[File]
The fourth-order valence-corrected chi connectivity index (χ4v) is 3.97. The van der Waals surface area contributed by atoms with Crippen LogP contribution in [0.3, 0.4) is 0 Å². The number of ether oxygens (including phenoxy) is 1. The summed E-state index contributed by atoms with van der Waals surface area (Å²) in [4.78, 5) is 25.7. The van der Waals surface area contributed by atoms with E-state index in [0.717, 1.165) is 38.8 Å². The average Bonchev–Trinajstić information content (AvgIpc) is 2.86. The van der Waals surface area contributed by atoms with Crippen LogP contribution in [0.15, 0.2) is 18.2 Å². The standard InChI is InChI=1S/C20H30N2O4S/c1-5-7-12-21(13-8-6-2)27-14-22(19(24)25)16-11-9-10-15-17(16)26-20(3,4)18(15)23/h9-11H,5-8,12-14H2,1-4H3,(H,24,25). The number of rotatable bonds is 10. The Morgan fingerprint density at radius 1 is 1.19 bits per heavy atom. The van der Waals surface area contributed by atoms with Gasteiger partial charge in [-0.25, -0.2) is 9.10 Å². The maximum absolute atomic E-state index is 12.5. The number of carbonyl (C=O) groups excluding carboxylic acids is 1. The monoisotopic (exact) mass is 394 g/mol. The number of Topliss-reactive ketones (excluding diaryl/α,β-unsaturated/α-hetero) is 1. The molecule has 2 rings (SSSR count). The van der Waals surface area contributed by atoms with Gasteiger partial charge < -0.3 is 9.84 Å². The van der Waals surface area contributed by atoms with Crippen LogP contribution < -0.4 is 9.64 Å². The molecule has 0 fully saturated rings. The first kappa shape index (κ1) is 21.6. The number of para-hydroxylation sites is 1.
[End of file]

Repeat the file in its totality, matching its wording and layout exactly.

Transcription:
The fourth-order valence-corrected chi connectivity index (χ4v) is 3.97. The van der Waals surface area contributed by atoms with Crippen LogP contribution in [0.3, 0.4) is 0 Å². The number of ether oxygens (including phenoxy) is 1. The summed E-state index contributed by atoms with van der Waals surface area (Å²) in [4.78, 5) is 25.7. The van der Waals surface area contributed by atoms with E-state index in [0.717, 1.165) is 38.8 Å². The average Bonchev–Trinajstić information content (AvgIpc) is 2.86. The van der Waals surface area contributed by atoms with Crippen LogP contribution in [0.15, 0.2) is 18.2 Å². The standard InChI is InChI=1S/C20H30N2O4S/c1-5-7-12-21(13-8-6-2)27-14-22(19(24)25)16-11-9-10-15-17(16)26-20(3,4)18(15)23/h9-11H,5-8,12-14H2,1-4H3,(H,24,25). The number of rotatable bonds is 10. The Morgan fingerprint density at radius 1 is 1.19 bits per heavy atom. The van der Waals surface area contributed by atoms with Gasteiger partial charge in [-0.25, -0.2) is 9.10 Å². The maximum absolute atomic E-state index is 12.5. The number of carbonyl (C=O) groups excluding carboxylic acids is 1. The monoisotopic (exact) mass is 394 g/mol. The number of Topliss-reactive ketones (excluding diaryl/α,β-unsaturated/α-hetero) is 1. The molecule has 2 rings (SSSR count). The van der Waals surface area contributed by atoms with Gasteiger partial charge < -0.3 is 9.84 Å². The van der Waals surface area contributed by atoms with Crippen LogP contribution < -0.4 is 9.64 Å². The molecule has 0 fully saturated rings. The first kappa shape index (κ1) is 21.6. The number of para-hydroxylation sites is 1.